Other companies who are currently working on PPC include SK Innovation (with its Green Pol brand); BASF who is supplying Siemens in developing an alternative material to acrylonitrile-butadiene-styrene plastic; and Cardia Bioplastics, which was working on a blend of PPC polymer and starch for its Cardia Bioplastics CO2S resin.
The blog has been trying to find out if there are other companies out there who have already been producing PPC. It seems this material was first synthesized in the 1960s and according to last year’s report from China-based consulting firm CCM International, companies who have already been producing PPC include Inner Mongolia Mengxi High-Tech Group Co., Ltd. (Mengxi High-Tech) with a PPC production line of 3,000 tonnes/year that was constructed in 2004; and Jiangsu Jinlong-CAS Chemical Co., Ltd. (Jiangsu Jinlong), which finished a PPC resin production with a capacity of 22,000 tonnes/year.
The question here is if these capacities are currently operating.
According to the CCM report, both Mengxi High-Tech and Jiangsu Jinlong were planning to expand their PPC production but both planned projects stalled either because of technology issues and [or] production costs.
Four PPC technologies in China were reportedly developed by Changchun Applied Chemistry Institute, Guangzhou Institute, Sun Yat-sen University and Tianjin University. Based on their technology, both catalyst and raw materials are said to be expensive, and therefore their PPC cost is very high.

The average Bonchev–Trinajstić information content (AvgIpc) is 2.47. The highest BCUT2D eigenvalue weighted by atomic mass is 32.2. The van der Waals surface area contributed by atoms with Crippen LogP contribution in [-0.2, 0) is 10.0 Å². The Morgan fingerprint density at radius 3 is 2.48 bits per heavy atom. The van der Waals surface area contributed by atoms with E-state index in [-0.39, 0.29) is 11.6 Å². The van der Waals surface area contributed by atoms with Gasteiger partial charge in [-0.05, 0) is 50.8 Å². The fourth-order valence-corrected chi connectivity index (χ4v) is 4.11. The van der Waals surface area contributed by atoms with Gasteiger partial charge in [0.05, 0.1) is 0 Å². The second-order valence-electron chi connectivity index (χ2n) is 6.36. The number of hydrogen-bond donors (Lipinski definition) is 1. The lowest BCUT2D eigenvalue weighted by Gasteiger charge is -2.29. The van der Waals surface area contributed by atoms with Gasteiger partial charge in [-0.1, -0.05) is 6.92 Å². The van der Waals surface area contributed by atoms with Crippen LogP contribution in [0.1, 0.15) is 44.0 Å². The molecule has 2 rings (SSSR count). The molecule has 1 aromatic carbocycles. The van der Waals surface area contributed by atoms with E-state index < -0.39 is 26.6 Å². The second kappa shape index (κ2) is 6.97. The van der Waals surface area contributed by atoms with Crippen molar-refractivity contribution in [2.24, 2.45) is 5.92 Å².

China National Offshore Oil New Material Co., Ltd., (CNOOC New Material) announced in 2007 its plans for a new 3,000 tonnes/year PPC plastic production with expectation of a 2011 start-up, but the project has also been stalled.
Another PPC project was from Guangzhou Tiancheng chemical Co., Ltd., established by the cooperation of Guangzhou Honsea Sunshine Bio Science & Technology Co., Ltd., Tinci Holdings Ltd. and SunYat-sen University. They signed the contract in October 2007 to build a 60,000 tonnes/year PPC capacity. The project, according to CCM last year, was still in foundation construction.
I think it’s time to contact CCM and check out the progress (or lack of it) from all of these projects. Meanwhile, you can also check out the blog’s October post on some of the recent developments on other carbon dioxide-based chemicals and materials.
Doris de Guzman examines alternative processing, new technology, R&D and other sustainability initiatives aimed at preventing pollution; replacing ingredients; and using renewable feedstocks in Green Chemistry. She has been covering the oleochemicals market for 12 years and spread her beat to inorganics, biofuels and green chemistry as former senior editor at ICIS Chemical Business, a global ...
Other Posts by Doris de Guzman
What are the emerging energy and utility trends?
Learn more in an exclusive, free ebook:
"The Future of Energy and Utilities: An IBM Point of View."
|More coming soon...|
The Energy Collective
- Rod Adams
- Scott Edward Anderson
- Charles Barton
- Barry Brook
- Steven Cohen
- Dick DeBlasio
- Senator Pete Domenici
- Simon Donner
- Big Gav
- Michael Giberson
- Kirsty Gogan
- James Greenberger
- Lou Grinzo
- Jesse Grossman
- Tyler Hamilton
- Christine Hertzog
- David Hone
- Gary Hunt
- Jesse Jenkins
- Sonita Lontoh
- Rebecca Lutzy
- Jesse Parent
- Jim Pierobon
- Vicky Portwain
- Willem Post
- Tom Raftery
- Joseph Romm
- Robert Stavins
- Robert Stowe
- Geoffrey Styles
- Alex Trembath
- Gernot Wagner
- Dan Yurman